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Shelf Life Testing


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#1 Teem

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Posted 09 March 2021 - 01:30 AM

I'm working on a new drink product and now ready for Shelf life testing and would appreciate guidance with what to test for and frequency from those experienced in this sector I have done RTE testing in the past but this is the first time working with drinks and not sure if I have to test for the same set of MOs as food? Product is - plastic bottled herbal teas sweetened with 1 or more of the ff - honey, pasteurised fruit juices, or sweetener. Thank you :)



#2 Evans X.

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Posted 09 March 2021 - 01:37 PM

Greetings Teem,

 

Assuming, from your phrasing, that the question is intended for shelf-life test then you should run the typical tests for TVC (or APC or ACC depends which term you use), Enterobacteriaceae and Yeasts/Molds.

 

Hope it helps!



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#3 Scampi

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Posted 09 March 2021 - 02:10 PM

If you want to use your shelf life testing with a regulatory body, you may want to use an accredited lab to run the test


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#4 Teem

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Posted 09 March 2021 - 08:59 PM

Thank you Scampi, Yes I'm using a UKAS accredited lab. 

 

Greetings Teem,

 

Assuming, from your phrasing, that the question is intended for shelf-life test then you should run the typical tests for TVC (or APC or ACC depends which term you use), Enterobacteriaceae and Yeasts/Molds. 

 

Hope it helps!

Thanks Evans  - You reckon just these 3 (TVC, Enterobacteriaceae and Yeasts/Molds) would suffice and no more? Do you think E Coli, Listeria and bacillus, salmonella and Staph are unnecessary for drink?  I just don't want to order unnecessary tests as I'm on a budget yet don't want to compromise on safety. Looking forward to your response and others'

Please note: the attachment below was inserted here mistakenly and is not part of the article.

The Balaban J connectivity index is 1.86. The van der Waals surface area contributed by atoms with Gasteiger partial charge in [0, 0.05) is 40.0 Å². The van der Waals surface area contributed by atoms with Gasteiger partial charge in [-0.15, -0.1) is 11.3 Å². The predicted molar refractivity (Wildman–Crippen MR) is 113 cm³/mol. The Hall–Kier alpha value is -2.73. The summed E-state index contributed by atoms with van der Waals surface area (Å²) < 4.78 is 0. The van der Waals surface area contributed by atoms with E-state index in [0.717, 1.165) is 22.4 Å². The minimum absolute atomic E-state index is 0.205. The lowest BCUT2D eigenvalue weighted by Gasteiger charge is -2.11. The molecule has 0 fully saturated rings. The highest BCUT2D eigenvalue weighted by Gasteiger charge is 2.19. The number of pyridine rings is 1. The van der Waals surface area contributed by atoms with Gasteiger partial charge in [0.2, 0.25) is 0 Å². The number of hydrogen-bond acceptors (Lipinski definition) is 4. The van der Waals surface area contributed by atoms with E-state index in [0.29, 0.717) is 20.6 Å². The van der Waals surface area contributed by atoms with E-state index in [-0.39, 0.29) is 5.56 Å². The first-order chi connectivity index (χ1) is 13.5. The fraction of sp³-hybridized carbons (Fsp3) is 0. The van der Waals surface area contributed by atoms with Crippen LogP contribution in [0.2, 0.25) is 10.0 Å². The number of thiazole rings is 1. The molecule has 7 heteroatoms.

#5 Evans X.

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Posted 10 March 2021 - 08:55 AM

Yes, these are the three major indicators of a product reaching it's end of shelf-life, as they are the easiest to grow, most common to be found and they are "groups" of m/o. There is no point in searching for pathogens (eg Listeria, Salmonella etc) cause if you found some then you would have other problems to worry about than product shelf-life  :excl: . Pathogens are best to be tested for in your regular self-control analysis that you run for your management system.

To put it simply, shelf-life is being tested on a product that is safe to consume on day one, having undergone all the manufacturing processes, and you want to test out how long it can stay this way afterwards!

However, and sorry for the omission, I didn't mention previously that all this should be done in conjunction with the organoleptic analysis of your product. Meaning that it can be safe for a period of time but its organoleptic characteristics may show signs of non-acceptable quality (not safety) like taste, color etc.

Anyway the lab can assist you further on this, but my opinion is ask for the above mentioned m/o parameters alongside the organoleptic analysis. TVC and Y-M are more related to the product, while Ent/ceae is also related to the general hygiene of your processes.



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#6 pHruit

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Posted 10 March 2021 - 05:30 PM

One other thing to keep in mind - if you're packing these as ambient-stable products, your shelf life is likely to be limited by organoleptic durability rather than microbiological stability, so you may need to combine some taste-testing etc as part of your assessment.



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#7 Charles.C

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Posted 10 March 2021 - 10:53 PM

And one other thing - it just may depend on where you are.

 

As implied previous post, SL theory 101 requires you to initially determine whether shelf life is to be based on safety or non-safety parameters. Likely to follow Post 6.

 

Hopefully you have a Product Specification, this assists risk evaluation/criteria  for above and is (overall) usually minimally required to be verified as compliant at end of shelf life.

 

It's often easier to outsource the "job'.


Kind Regards,

 

Charles.C


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#8 Teem

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Posted 12 March 2021 - 12:05 AM

Thank you so much everyone for the guidance. Much appreciated! I will go by organoleptic life. Thanks and now you mention it, might as well tweak formula if necessary and go ambient. I was thinking more refrigerated life initially.






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